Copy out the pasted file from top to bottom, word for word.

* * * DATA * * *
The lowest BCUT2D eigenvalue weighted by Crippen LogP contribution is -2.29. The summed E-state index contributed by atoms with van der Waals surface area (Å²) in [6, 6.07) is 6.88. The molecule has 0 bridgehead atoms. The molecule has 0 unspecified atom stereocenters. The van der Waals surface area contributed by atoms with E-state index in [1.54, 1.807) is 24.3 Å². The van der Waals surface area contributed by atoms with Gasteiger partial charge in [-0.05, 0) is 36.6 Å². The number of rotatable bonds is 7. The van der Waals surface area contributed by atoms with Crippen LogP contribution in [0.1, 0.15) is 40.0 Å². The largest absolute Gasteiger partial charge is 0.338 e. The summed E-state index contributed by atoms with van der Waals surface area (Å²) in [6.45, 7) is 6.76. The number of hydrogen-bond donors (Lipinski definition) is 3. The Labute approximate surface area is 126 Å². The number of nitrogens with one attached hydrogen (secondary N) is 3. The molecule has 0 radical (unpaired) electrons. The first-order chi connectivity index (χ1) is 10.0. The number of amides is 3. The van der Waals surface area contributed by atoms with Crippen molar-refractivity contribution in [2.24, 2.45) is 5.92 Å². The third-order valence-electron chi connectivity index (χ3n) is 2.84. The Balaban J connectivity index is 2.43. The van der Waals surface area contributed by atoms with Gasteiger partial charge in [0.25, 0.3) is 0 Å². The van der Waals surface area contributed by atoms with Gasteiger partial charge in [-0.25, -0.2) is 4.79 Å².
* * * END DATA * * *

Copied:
The lowest BCUT2D eigenvalue weighted by Crippen LogP contribution is -2.29. The summed E-state index contributed by atoms with van der Waals surface area (Å²) in [6, 6.07) is 6.88. The molecule has 0 bridgehead atoms. The molecule has 0 unspecified atom stereocenters. The van der Waals surface area contributed by atoms with E-state index in [1.54, 1.807) is 24.3 Å². The van der Waals surface area contributed by atoms with Gasteiger partial charge in [-0.05, 0) is 36.6 Å². The number of rotatable bonds is 7. The van der Waals surface area contributed by atoms with Crippen LogP contribution in [0.1, 0.15) is 40.0 Å². The largest absolute Gasteiger partial charge is 0.338 e. The summed E-state index contributed by atoms with van der Waals surface area (Å²) in [6.45, 7) is 6.76. The number of hydrogen-bond donors (Lipinski definition) is 3. The Labute approximate surface area is 126 Å². The number of nitrogens with one attached hydrogen (secondary N) is 3. The molecule has 0 radical (unpaired) electrons. The first-order chi connectivity index (χ1) is 10.0. The number of amides is 3. The van der Waals surface area contributed by atoms with Crippen molar-refractivity contribution in [2.24, 2.45) is 5.92 Å². The third-order valence-electron chi connectivity index (χ3n) is 2.84. The Balaban J connectivity index is 2.43. The van der Waals surface area contributed by atoms with Gasteiger partial charge in [0.25, 0.3) is 0 Å². The van der Waals surface area contributed by atoms with Gasteiger partial charge in [-0.25, -0.2) is 4.79 Å².